Booming Biosimilars

Regulatory changes are paving the way for speedier access to biosimilars in the US, while gain-share agreements are driving strong adoption rates in Europe.



Both patients and biosimilar manufacturers received a major boost recently when the US Supreme Court ruled that companies no longer needed to wait six months after FDA approval to launch their products.

While Europe has been ahead of the curve in adopting biosimilars, the global market is exploding – one prediction places it at $10.9 billion by 2021 – and this latest ruling means patients in the US too will gain earlier access.

The FDA has been “on a roll” recently, says Alpna Seth, Senior Vice President and Head of Biosimilars at Biogen, with the rapid approvals of three major anti-TNF [tumour necrosis factor] biosimilars adding to the ever-growing medicine cabinet portfolio of less expensive biosimilar medicines.

“The US is catching up and moving very rapidly, although intellectual property is a big aspect in the US that needs to be sorted,” she says, adding that Europe has more than 10 years’ experience in dealing with these kind of biotech medicines.

The main catalyst for change has been cost, she says, as the increasing use of expensive biologic therapies continues to have a major positive impact on national healthcare budgets and thus governments are increasingly embracing biosimilars.

Adoption rates in Europe have not necessarily been as expected and fluctuate significantly from country to country, says Seth. “The UK is a significant and influential market and one would have thought it would have had a slow uptake, but the opposite has been true. In fact, there are many hospitals where nearly all patients have been transitioned from Enbrel to [biosimilar] Benepali, with good results.”

This rapid uptake has been driven by several factors, she adds. “In the UK, NICE and the NHS have been proponents of biosimilars, and Benepali is viewed favourably. Also, in the UK, we see clinical commissioning groups working with hospitals, Trusts, physicians and patients, a real multi-stakeholder approach. We know now that the more multi-stakeholder the approach is, the better the uptake and higher the confidence in biosimilars.”

Another driver of switches to biosimilars has been the adoption of ‘gain-share’ agreements. “In the UK, access is not always a given. Hospitals are stretched and the entire system is under pressure, but what has really taken hold is the idea of gain share because it is a win-win – patients get access and physicians benefit because the savings are invested back into the hospital in order to improve patient care.”

Looking beyond the UK to the rest of Europe, the absence of an incentive can be a barrier to biosimilar adoption, says Seth. “There are physicians who are less inclined to adopt biosimilars; they are happy with what they have and the system provides no incentive, so they remain with the status quo. This also happens when there are no reprimands in place.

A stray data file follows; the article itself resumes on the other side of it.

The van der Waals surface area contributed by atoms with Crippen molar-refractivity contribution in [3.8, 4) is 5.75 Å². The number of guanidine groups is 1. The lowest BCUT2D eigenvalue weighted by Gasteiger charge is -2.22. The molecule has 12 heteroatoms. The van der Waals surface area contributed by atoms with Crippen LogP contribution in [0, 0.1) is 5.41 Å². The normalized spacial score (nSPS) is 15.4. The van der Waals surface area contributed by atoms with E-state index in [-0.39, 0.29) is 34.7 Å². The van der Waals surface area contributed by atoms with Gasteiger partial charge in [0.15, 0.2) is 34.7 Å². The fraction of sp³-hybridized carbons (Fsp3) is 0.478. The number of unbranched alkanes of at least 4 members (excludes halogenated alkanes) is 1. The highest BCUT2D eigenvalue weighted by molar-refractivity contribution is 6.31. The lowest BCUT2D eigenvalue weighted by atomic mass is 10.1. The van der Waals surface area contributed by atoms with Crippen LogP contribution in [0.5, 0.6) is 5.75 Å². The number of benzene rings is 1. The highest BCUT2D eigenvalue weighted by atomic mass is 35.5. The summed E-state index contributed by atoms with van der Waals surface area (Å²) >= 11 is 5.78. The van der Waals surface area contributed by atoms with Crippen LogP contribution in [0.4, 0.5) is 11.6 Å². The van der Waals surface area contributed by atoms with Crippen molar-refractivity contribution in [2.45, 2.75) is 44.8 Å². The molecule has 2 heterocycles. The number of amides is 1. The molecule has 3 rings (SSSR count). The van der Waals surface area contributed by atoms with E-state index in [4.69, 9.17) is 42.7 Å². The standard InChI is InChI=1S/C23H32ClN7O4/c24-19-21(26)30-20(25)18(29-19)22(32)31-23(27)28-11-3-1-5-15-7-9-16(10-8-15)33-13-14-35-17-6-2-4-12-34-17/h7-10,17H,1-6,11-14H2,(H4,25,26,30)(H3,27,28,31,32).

“In some places, where the systems are so stretched, they could really do with the savings that biosimilars bring, and it is a pity that they are not benefiting,” says Seth.

Annual spend on the three anti-TNF drugs that have biosimilars available is close to $10 billion in Europe alone. Biogen is continuing to launch etanercept biosimilar (Benepali) and infliximab biosimilar (Flixabi) across Europe, while their partner Samsung Bioepis’s application for biosimilar adalimumab is currently under review following a CHMP positive opinion.

“For patients with chronic diseases, we need to have quality supply that is uninterrupted, and that is something we focus on a great deal. Our products are manufactured in Europe for patients in Europe. We believe we can compete even if the space is crowded,” she says.

Looking to the future, Seth believes the clinical requirements for biosimilars may potentially diminish. “We are not there yet, particularly for the more complex biologics, but I see the guidelines and regulatory requirements evolving over time.”

Yet, generating real-world evidence for biosimilar use is crucial. “This evidence continues to increase the level of confidence and give us new insights. It can be used in value-based agreements and contracts, and overall it is a positive driver, as we can show high levels of acceptance and high levels of adherence. It is also an opportunity to demonstrate the value that it offers to patients and each health system.”


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